Memorandum by the Director of the Central Intelligence Agency (Smith) to the President


Subject: Chinese Communist Intervention in Korea.

Fresh, newly-equipped North Korean troops have appeared in the Korean fighting, and it has been clearly established that Chinese Communist troops are also opposing UN forces. Present field estimates are that between 15,000 and 20,000 Chinese Communist troops organized in task force units are operating in North Korea while the parent units remain in Manchuria. Current reports of Soviet-type jet aircraft in the Antung-Sinuiju area indicate that the USSR may be providing at least logistic air defense for the Manchurian border. In addition, a radio broadcast of 31 October from the emergency North Korean capital of Sinuiju announced that a “Volunteer Corps for the Protection of the Suiho Hydroelectric Zone” has been formed to protect that area from the advancing UN forces. The broadcast emphasized the importance of the Suiho hydroelectric system to the industries of Manchuria and pointed out that Chinese People’s Liberation Forces are concentrated along the Manchurian side of the Suiho zone.

This pattern of events and reports indicates that Communist China has decided, regardless of the increased risk of general war, to provide increased support and assistance to North Korean forces. Although the possibility can not be excluded that the Chinese Communists, under Soviet direction, are committing themselves to full-scale intervention in Korea, their main motivation at present appears to be to establish a limited “cordon sanitaire” south of the Yalu River. Primary objectives of the Chinese Communists in attempting to establish such a no man’s land would probably be: (a) to guarantee security of the Manchurian border from UN forces which the Chinese have labelled [Page 1026] as invaders; and (b) to insure continued flow of electric power from the vital Suiho hydroelectric system to the industries of Manchuria. The preceding considerations, which are of direct concern to Communist China, would also be in line with the general desire to further international Communism by helping the North Koreans prolong their resistance.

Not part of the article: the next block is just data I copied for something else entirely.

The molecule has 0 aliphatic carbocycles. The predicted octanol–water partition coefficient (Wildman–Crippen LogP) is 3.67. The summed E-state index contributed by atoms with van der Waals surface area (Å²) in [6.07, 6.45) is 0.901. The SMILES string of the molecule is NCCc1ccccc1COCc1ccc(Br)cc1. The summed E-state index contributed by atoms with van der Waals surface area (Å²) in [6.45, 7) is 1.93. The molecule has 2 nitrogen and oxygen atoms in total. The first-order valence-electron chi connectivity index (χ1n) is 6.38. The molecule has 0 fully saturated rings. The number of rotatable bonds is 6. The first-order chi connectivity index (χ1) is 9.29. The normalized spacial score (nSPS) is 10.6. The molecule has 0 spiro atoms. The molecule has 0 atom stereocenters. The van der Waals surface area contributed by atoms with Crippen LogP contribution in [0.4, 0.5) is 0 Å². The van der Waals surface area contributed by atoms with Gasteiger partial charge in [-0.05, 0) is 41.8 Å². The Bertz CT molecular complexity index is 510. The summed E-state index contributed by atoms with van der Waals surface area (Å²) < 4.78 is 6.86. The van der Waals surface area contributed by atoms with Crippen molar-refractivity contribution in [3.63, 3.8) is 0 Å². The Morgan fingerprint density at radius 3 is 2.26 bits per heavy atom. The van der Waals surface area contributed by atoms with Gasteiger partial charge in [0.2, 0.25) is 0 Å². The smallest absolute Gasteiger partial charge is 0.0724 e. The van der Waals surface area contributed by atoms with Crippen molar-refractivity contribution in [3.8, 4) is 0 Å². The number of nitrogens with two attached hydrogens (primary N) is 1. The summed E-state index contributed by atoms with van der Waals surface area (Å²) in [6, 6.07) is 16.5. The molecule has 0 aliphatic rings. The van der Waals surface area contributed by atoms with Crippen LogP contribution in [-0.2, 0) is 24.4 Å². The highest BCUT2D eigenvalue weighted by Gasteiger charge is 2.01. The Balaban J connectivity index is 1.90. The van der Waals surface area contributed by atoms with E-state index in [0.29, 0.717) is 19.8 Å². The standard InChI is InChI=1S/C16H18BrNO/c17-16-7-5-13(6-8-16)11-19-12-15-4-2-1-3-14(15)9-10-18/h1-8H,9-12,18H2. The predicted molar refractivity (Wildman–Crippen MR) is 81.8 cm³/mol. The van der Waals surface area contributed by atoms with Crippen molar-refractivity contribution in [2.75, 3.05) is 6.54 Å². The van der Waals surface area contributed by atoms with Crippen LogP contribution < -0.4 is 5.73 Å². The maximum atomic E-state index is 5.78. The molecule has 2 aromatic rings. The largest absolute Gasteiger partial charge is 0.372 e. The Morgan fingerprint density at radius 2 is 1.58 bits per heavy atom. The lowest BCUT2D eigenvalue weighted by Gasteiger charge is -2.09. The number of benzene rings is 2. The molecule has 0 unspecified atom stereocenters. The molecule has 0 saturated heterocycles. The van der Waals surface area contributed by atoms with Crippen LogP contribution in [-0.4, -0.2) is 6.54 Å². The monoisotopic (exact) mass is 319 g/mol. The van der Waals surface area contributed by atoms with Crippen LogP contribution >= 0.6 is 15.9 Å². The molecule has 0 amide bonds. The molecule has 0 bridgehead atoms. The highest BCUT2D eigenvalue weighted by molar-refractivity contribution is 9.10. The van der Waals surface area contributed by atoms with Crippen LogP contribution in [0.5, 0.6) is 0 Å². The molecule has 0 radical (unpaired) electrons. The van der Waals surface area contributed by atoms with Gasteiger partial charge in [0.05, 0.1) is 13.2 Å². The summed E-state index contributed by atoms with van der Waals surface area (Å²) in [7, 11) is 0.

The Chinese Communists probably genuinely fear an invasion of Manchuria despite the clear-cut definition of UN objectives. The reported evacuation of industrial machinery and civilian personnel from Mukden could be the consequence of such a fear although the possibility exists that this evacuation has been undertaken in an effort to anticipate possible retaliatory action by UN forces following Chinese Communist intervention in Korea. The Suiho hydroelectric system, with generator located on the Korean side of the Yalu River, provides a large part of South Manchuria’s electricity and most of the power for the Port Arthur naval base area. To date, the UN has made no statement regarding the distribution of Suiho power after UN forces take possession, and Chinese Communist apprehension may have been increased by the recent statement of a South Korean general that all power to Manchuria would be cut off.

Walter B. Smith